I am also totally at a loss to understand Mr Tompa's friend's statment that: "if no real expert in America was asked to go through this material, a reputable book or manuscript dealer, and the FBI relied only on the Italians on the question of importance of possible theft; this is a major scandal". I am not sure who he thinks should be informing the US authorities what objects were stolen in Italy, or why he does not think this IS the job of the Italian law enforcement officers. After all, the case notes would be in Italy, not Chicago. It seems furthermore that this unnamed expert is suggesting that there is in some way a differentiation between thefts which are of "importance" and those which are not. (I wonder if they have ever had their house burgled or car stolen?) If some of the objects in the Sisto collection are stolen, they are stolen, and I really find this expert's line of reasoning difficult to follow. It seemingly makes a mockery of even the most skeletal 'codes of ethics' of antiques dealers all over the world who, whatever else, deny that they would ever handle stolen goods. No wonder the person Tompa cites wishes to remain anonymous.

I ask again, do such comments indicate that deep down, US collectors think that, once they have their hands on some property illegally taken from other owners, they should be allowed to keep it if the original owners were foreigners? Especially if (as this astonishing outburst seems to suggest) they are from Italy, who’ve got lots (too much) of it anyway and the stolen items are only of "minor importance"?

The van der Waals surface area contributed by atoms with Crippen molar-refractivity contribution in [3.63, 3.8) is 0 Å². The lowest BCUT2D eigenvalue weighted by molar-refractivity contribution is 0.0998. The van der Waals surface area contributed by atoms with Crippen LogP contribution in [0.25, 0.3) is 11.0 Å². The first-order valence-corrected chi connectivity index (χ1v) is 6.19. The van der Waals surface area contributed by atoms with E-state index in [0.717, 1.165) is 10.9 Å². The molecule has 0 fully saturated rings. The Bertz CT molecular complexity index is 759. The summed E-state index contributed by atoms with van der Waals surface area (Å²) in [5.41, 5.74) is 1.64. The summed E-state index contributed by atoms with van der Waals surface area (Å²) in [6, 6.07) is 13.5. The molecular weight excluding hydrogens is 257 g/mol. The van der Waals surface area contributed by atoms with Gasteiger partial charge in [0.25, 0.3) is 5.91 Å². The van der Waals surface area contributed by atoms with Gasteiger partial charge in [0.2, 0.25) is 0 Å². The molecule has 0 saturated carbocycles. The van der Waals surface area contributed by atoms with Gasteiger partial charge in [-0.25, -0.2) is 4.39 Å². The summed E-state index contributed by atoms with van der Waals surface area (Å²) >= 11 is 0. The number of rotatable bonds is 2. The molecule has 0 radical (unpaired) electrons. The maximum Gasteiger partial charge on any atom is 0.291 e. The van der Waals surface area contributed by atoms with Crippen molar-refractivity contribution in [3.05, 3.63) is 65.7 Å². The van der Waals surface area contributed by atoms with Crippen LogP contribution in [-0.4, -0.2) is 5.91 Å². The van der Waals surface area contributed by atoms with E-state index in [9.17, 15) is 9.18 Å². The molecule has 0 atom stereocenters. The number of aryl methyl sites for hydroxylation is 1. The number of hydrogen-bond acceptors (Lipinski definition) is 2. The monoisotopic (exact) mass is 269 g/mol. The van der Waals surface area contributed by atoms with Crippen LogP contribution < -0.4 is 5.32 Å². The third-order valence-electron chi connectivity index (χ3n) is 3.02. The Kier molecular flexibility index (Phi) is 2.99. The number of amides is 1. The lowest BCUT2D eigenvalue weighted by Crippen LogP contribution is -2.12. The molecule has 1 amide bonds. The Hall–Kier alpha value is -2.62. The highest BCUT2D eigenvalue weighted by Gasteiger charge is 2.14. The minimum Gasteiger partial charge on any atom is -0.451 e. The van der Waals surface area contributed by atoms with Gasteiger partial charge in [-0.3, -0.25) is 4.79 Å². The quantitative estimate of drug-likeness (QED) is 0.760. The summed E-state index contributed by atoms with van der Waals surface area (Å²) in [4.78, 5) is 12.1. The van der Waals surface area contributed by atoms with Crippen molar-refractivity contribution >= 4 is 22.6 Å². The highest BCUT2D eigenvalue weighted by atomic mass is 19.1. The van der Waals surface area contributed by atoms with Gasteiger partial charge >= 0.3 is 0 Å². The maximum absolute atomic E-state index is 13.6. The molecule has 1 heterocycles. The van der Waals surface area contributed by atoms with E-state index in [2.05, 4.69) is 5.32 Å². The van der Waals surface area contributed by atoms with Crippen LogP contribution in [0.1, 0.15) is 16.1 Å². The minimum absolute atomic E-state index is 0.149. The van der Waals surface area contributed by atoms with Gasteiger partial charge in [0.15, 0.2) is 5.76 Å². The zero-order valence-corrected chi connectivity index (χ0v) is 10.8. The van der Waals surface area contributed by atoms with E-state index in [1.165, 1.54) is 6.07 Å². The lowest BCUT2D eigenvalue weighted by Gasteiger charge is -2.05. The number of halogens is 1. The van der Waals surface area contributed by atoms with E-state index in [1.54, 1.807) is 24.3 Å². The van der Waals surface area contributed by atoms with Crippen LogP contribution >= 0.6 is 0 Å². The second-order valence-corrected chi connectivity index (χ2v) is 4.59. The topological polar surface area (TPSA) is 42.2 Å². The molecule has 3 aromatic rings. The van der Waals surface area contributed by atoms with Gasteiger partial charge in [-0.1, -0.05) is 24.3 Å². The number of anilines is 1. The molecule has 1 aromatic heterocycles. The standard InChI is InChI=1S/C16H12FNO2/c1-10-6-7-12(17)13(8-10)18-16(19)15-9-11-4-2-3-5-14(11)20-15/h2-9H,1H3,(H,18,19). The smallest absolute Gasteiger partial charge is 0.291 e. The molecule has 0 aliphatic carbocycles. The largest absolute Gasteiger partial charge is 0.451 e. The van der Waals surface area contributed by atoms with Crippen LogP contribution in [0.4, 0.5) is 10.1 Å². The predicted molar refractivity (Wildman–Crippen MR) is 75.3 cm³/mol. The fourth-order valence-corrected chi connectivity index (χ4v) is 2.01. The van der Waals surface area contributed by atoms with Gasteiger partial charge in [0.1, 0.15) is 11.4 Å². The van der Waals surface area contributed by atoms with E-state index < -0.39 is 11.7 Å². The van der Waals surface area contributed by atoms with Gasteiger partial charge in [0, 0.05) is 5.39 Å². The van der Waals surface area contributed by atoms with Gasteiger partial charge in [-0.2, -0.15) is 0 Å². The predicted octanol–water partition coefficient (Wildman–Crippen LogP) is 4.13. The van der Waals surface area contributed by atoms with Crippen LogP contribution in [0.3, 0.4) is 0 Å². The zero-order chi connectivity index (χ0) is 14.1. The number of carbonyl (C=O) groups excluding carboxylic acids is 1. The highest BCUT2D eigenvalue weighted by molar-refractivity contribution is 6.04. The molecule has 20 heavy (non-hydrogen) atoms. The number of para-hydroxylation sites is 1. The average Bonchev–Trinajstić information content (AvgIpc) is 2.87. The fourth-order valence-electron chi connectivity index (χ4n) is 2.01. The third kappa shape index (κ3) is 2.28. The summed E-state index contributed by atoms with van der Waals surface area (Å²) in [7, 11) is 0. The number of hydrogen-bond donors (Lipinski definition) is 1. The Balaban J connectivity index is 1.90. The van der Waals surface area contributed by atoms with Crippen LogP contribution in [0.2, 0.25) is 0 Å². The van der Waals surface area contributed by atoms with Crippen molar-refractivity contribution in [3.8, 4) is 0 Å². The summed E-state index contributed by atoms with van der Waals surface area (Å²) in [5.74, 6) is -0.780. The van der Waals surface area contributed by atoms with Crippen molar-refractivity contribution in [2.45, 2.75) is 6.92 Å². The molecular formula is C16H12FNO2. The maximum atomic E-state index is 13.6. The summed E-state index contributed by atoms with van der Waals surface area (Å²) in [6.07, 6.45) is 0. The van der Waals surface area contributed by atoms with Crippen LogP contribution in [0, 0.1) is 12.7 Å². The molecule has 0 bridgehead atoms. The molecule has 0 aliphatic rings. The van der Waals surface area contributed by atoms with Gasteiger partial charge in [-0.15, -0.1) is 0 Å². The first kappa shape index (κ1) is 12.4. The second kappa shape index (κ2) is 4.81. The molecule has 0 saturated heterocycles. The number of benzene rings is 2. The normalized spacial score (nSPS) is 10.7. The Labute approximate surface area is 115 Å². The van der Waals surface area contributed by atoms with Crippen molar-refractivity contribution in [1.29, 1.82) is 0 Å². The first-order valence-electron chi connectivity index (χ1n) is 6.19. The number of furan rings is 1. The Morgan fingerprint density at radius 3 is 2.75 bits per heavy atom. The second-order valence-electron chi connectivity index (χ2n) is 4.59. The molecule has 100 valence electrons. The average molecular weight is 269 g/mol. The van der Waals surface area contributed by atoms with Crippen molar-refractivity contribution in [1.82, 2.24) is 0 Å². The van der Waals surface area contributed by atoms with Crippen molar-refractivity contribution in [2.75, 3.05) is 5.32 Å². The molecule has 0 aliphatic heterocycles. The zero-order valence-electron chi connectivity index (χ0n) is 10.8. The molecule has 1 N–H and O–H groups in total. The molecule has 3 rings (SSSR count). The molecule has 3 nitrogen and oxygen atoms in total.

5 comments:

David Gill said...

Could the "expert" have an interest in archaeological material from the Americas? Does this "expert" understand the archaeology of Italy? What is the expertise of this individual?

Paul Barford said...

Who knows David? Mr Tompa is very coy about saying who his friend is. He seems mostly interested in the manuscripts and books which might give a clue...

Paul Barford said...

Or "she" of course...

Marcus Preen said...

At about 2.00 am one dark night back in about 1955 my father caught our neighbour, Charlie Fields, wheeling our coal away in our wheelbarrow.

Charlie was momentarily at a loss for words but then he hissed "You've never been any good Bob Preen, you or your father before you" and off he trundled.....

Mr Tompa and his associates often put me in mind of that incident.

Nathan T. Elkins said...

All very odd indeed. T

he dismissal of everything as "junk" also betrays the "expert's" misunderstanding of the issues. The importance of an object for the understanding of the ancient world does not lay in the object itself, but often in that object's relationship with other objects: archaeological context. This is what looting, promptedby indiscriminate demand, destroys. There is no comprehension of archaeology or historical sciences represented in these arguments.

He/she also glosses over the fact that several of the objects were documented as stolen from Italian collections.

An odd case of defending the indefensible.